The necessity of training and keeping clear policies
The popularity of social media over the last decade has created both challenges and opportunities for businesses. As employers are well aware, social media has become a valuable tool in promoting a business, sharing ideas and creating opportunity. However, when there are no clear policies in place, or those policies are abused or neglected, it could cost an employer upset staff and considerable damage to its reputation.
The recent example of Alastair Stewart, the ITV newsreader who stepped down from a 40 year presenting career following his “errors of judgment” in his use of social media account is one that highlights this. Just 3 weeks earlier, he sent a tweet to a black man including the term “angry ape”, a quote from the Shakespeare play Measure for Measure. An internal source has reported that ITN staff were told by email that the decision, also backed by ITV, followed behaviour that breached ITN’s editorial guidelines.
Forstater v CGD Europe & ors was another recent case that grabbed media attention after Ms Forstater who in a personal capacity debated the proposed reforms to the Gender Recognition Act and tweeted a number of statements around her ‘belief’ that transgender women cannot change their biological sex. Stirring transgender issues, Ms Forstater was accused of being transphobic by her colleagues and an investigation into her tweets was held. CGD Europe consequently decided to not renew her contract and Ms Forstater brought a claim in the Employment Tribunal against them for discrimination on the grounds of her protected belief. Although the Tribunal held that her views were not worthy of protection and that CGD Europe had not discriminated against her, her tweets reflected negatively on them and caused offence to its staff.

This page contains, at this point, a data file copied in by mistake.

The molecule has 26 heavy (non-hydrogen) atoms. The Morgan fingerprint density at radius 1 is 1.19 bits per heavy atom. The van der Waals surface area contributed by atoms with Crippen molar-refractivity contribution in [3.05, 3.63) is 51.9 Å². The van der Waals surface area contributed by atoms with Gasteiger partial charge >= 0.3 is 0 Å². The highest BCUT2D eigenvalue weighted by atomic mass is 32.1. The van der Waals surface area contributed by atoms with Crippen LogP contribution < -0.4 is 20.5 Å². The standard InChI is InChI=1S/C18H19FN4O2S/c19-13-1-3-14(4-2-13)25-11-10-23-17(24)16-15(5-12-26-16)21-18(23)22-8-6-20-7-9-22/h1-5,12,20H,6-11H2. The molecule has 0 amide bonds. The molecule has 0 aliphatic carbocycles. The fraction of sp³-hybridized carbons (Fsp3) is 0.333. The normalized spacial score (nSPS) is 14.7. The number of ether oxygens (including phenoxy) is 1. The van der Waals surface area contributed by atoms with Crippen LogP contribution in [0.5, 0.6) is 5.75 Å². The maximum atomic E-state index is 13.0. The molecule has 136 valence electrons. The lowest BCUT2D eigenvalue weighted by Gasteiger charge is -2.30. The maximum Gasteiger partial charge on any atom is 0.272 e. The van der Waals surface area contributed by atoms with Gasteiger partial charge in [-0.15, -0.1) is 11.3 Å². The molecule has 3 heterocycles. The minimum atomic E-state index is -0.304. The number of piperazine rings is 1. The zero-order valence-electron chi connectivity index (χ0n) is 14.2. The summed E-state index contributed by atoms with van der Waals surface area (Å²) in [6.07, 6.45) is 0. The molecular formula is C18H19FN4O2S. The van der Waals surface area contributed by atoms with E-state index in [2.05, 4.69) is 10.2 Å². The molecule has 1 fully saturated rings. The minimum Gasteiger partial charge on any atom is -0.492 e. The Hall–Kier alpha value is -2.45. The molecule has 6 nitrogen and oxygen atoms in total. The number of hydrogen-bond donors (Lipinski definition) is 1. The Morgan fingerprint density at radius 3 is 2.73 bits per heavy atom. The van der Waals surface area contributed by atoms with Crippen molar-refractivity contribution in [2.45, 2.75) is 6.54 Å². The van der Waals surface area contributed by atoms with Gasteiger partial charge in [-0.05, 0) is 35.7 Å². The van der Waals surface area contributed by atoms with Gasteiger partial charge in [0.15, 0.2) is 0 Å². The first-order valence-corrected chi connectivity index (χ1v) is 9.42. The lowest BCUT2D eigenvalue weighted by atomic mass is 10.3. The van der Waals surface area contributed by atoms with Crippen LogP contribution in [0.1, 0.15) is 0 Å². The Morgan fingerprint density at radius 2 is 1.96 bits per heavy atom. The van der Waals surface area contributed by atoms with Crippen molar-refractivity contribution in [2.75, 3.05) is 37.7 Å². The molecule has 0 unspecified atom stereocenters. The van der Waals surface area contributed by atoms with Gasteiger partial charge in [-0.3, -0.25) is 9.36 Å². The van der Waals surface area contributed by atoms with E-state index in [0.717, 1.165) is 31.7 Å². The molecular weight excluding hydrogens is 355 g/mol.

These cases are timely reminders that it is important for employers to have policies and training in place on responsible use of social media and the consequences of breaching this, including potential disciplinary action.
A social media policy should cover all forms of social media and have strict guidelines on how to avoid bringing the business into disrepute. This should include using a personal email address when posting views and opinions and making it clear whose views are being portrayed. Tribunals will often consider whether postings were made in a personal capacity or during the “course of employment”, and employers who differentiate the two are put in a stronger position to defend a claim. This was highlighted in a case concerning Apple Retail Ltd who dismissed an employee for posting negative comments on Facebook about Apple products. Despite having his privacy settings set to “friends only” and arguing that his account was private, the Tribunal held that it was in the band of reasonable responses for Apple to dismiss the employee as a big part of Apple’s business was its branding which Apple had made clear in its social media policies and training.
Not only are social media policies important, but it may be prudent to consider drafting social media clauses into disciplinary policies to effectively demonstrate in what circumstances an employer would consider a post on social media to be gross misconduct.
How can we help?
If you’d like more information or advice on how to protect your business when using social media please contact a member of our Employment and Pensions Team call 0207 880 4263.